Poison ivy can be a found as creeper, climber, or a bush. Published records of poison ivy in North America date back to the 1600s when Captain John Smith coined the term 'poison ivy' in 1609. It was introduced to England in 1640.

There are actually two varieties of poison ivy: climbing variety (toxicodendron radicans) which is also known as poison oak in its bushy growths and the non-climbing variety (toxidendron rydbergii) which is also known as Rydberg's poison ivy. However, both species interbreed, look very similar, have the same preferences, and give the same rash thus the differences between them is purely academic. The taxidermic classification is

The irritating factor is that of Urushiol Oil, which comes from the Japanese word urushi meaning lacquer. The origins of this come from the restoration of the gold leaf on the Golden Temple in Kyoto, Japan. It was painted with urushiol lacquer to preserve and maintain the gold and any potential thieves would have a bad case of itching.

Urushiol oil is also a very potent irritant that only requires 1 nanogram (one billionth of a gram) to cause a rash. 0.25 ounces of urushiol oil would give a rash to every person on earth, and 500 people could would itch from the amount on the head of a pin. The oil can stay active for up to five years on any surface, and samples from centuries old sources have caused itching on sensitive individuals.

The oil is part of the sap of poison ivy and appears on all the surfaces of the plants, including that of the roots and berries. Damaging the leaves or berries will release more sap and thus poison ivy rashes are especially common in the spring when leaves are tender.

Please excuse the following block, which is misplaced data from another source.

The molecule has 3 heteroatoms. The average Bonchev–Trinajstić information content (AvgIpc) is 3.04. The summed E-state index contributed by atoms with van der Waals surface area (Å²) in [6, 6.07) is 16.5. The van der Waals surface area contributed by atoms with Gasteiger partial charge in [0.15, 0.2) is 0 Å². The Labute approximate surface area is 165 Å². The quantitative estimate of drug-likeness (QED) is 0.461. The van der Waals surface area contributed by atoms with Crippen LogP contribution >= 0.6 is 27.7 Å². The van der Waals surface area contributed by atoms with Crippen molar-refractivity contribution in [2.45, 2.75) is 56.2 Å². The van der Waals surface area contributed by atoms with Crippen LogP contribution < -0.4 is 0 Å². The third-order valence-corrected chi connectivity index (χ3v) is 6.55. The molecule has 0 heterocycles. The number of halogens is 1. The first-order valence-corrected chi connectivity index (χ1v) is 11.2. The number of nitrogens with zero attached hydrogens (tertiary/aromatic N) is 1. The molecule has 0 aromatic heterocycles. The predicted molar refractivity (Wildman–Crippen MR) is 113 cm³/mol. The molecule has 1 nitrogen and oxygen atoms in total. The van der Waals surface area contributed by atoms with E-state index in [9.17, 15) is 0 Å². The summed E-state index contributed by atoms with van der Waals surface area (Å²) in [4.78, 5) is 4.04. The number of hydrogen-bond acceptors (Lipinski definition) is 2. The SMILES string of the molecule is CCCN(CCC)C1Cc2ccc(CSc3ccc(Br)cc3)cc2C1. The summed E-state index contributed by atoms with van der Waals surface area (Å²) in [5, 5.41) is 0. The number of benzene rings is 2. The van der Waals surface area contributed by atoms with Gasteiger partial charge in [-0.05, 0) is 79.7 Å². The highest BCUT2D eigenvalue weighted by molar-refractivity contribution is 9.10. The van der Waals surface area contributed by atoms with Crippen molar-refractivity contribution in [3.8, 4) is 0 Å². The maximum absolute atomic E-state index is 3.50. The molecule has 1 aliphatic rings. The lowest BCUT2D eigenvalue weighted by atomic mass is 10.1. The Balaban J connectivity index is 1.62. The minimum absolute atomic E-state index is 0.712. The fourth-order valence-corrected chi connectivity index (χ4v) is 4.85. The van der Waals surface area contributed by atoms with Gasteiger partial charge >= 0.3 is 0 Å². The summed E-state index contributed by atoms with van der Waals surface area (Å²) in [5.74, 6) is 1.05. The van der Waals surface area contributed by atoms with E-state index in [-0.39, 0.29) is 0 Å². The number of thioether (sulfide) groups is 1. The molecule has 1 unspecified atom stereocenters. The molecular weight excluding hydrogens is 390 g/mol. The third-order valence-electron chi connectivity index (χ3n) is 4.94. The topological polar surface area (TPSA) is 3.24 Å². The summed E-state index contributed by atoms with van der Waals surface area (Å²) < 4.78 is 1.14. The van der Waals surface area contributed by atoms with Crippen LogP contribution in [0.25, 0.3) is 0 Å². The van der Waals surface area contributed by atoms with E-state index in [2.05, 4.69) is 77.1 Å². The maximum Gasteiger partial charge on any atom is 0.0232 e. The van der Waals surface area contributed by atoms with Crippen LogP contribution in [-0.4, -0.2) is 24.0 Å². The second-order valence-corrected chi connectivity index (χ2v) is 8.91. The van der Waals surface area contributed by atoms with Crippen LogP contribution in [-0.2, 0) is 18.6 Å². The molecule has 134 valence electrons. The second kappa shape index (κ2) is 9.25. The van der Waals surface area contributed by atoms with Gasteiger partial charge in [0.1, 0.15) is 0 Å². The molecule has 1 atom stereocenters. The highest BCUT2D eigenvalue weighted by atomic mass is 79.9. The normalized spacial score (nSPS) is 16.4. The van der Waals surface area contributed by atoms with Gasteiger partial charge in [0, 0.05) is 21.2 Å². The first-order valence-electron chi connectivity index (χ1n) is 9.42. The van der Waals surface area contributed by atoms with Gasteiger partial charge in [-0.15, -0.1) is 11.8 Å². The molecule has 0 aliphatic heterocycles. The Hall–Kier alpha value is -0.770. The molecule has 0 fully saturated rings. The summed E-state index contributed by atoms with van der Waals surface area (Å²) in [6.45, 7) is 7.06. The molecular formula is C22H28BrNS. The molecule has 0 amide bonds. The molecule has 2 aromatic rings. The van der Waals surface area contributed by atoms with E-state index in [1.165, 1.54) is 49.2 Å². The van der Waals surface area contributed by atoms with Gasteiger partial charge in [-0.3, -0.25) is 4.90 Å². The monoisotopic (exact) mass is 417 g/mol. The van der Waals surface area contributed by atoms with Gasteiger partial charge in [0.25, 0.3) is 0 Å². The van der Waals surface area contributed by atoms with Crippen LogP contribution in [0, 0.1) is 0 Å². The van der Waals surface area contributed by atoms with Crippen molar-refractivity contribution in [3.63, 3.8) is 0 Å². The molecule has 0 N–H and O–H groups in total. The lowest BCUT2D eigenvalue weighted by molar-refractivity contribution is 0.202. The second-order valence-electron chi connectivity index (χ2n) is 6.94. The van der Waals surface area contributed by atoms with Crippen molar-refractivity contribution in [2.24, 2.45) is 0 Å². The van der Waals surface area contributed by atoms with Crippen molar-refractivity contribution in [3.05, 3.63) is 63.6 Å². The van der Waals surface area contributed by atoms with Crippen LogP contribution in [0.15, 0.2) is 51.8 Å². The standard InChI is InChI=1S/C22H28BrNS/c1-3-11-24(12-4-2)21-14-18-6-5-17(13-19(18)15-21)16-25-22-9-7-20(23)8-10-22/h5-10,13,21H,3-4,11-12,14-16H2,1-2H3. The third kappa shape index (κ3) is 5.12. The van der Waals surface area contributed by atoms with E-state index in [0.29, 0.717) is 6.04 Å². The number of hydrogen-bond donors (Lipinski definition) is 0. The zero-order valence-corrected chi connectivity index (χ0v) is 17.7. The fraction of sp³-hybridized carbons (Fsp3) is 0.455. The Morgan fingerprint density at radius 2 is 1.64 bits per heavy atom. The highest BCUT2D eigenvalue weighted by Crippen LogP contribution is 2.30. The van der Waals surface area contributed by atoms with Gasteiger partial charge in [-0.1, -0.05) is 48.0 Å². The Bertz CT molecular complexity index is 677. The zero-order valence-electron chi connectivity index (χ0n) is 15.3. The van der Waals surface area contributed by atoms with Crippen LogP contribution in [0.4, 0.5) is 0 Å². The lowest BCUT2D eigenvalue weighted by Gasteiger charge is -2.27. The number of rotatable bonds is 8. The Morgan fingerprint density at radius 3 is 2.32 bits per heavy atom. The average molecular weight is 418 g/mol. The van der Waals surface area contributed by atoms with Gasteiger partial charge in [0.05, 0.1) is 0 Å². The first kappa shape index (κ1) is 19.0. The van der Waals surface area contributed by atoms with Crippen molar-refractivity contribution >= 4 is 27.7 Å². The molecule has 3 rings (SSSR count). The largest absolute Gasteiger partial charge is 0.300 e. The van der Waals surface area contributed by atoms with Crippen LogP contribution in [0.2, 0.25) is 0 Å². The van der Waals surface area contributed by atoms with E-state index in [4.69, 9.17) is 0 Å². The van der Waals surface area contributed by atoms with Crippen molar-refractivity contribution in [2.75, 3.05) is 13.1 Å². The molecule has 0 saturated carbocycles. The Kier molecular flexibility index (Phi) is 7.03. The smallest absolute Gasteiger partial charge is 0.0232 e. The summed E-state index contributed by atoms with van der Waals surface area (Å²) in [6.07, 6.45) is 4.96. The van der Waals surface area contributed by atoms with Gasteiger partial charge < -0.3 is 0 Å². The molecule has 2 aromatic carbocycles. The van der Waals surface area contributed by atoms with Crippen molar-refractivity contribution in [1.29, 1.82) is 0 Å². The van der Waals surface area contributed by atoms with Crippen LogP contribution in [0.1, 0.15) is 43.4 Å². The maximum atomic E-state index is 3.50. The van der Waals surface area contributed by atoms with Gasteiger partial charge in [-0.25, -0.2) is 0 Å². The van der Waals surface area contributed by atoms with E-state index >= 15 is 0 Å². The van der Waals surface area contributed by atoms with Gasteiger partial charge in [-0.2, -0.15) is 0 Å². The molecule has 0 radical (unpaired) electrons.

If you come in contact with poison ivy it is possible to get the oil off of the skin. Aside from numerous products the appropriate procedure is to wash the area with cold water. Hot water will open the pores and allow the oil to move further into the skin. This has the best chance of working within the first hour after contact, though the oil may bond with the skin in less than 15 minutes and water will become less effective. Furthermore, cold water helps to inactivate urushiol. Avoid using a washcloth. Rubbing alcohol is more effective than water and may work within the first 4 hours. The key point in this is to use as much water as possible - using only a small amount will just move the oil around, spreading it rather than removing it.

If the oil is already established and a rash is forming that itches one of the best approaches is to speed it up. By immersing the rash in the hottest water that can be taken the release of histamines (which cause the itching) is drastically accelerated. As these chemicals are used up (and only slowly replaced) it can provide several hours of relief from itching. During the period of heating, the itching will actually become worse as the histamines are released. This does not reduce the duration of the rash, but rather alters the severity of the itching.

see poison ivy rash treatment for more specific information on the treatment of the rash from poison ivy.

For more information (and a significant source for the above information): http://poisonivy.aesir.com/

"Poison Ivy" is a catchy little tune sung by the Coasters - written and produced by Jerry Lieber and Mike Stoller for Atlantic Records. It reached the top Billboard position in 1959.

It is a comedic allegory, whether of STDs or just unrequited love or a dream/fantasy girl, I couldn't really say. Many of the songs produced by this group were very funny but almost formulaic. For example "Yakety Yak", "Charlie Brown", and "Along Came Jones" are all hilarious and upbeat in a similar fashion. I won't burden the nodegel with the complete lyrics of "Poison Ivy", including all the la la las and repeated verses and choruses but the prime lines follow at the bottom of this W/U.